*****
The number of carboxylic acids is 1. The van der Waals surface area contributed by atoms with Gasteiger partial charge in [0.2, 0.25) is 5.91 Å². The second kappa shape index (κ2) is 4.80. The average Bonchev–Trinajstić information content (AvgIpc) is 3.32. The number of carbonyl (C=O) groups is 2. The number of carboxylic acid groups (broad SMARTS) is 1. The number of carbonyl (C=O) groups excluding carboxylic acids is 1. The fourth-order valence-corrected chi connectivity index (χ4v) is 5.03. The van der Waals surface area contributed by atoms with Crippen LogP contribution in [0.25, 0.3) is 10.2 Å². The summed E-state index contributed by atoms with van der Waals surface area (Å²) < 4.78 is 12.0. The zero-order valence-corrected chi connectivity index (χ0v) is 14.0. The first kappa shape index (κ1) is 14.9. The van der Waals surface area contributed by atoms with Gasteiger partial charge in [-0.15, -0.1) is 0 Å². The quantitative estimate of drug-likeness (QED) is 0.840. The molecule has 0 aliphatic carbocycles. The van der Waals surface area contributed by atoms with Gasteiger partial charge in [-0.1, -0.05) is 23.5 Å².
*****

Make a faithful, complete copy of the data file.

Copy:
The number of carboxylic acids is 1. The van der Waals surface area contributed by atoms with Gasteiger partial charge in [0.2, 0.25) is 5.91 Å². The second kappa shape index (κ2) is 4.80. The average Bonchev–Trinajstić information content (AvgIpc) is 3.32. The number of carbonyl (C=O) groups is 2. The number of carboxylic acid groups (broad SMARTS) is 1. The number of carbonyl (C=O) groups excluding carboxylic acids is 1. The fourth-order valence-corrected chi connectivity index (χ4v) is 5.03. The van der Waals surface area contributed by atoms with Crippen LogP contribution in [0.25, 0.3) is 10.2 Å². The summed E-state index contributed by atoms with van der Waals surface area (Å²) < 4.78 is 12.0. The zero-order valence-corrected chi connectivity index (χ0v) is 14.0. The first kappa shape index (κ1) is 14.9. The van der Waals surface area contributed by atoms with Gasteiger partial charge in [-0.15, -0.1) is 0 Å². The quantitative estimate of drug-likeness (QED) is 0.840. The molecule has 0 aliphatic carbocycles. The van der Waals surface area contributed by atoms with Gasteiger partial charge in [-0.1, -0.05) is 23.5 Å².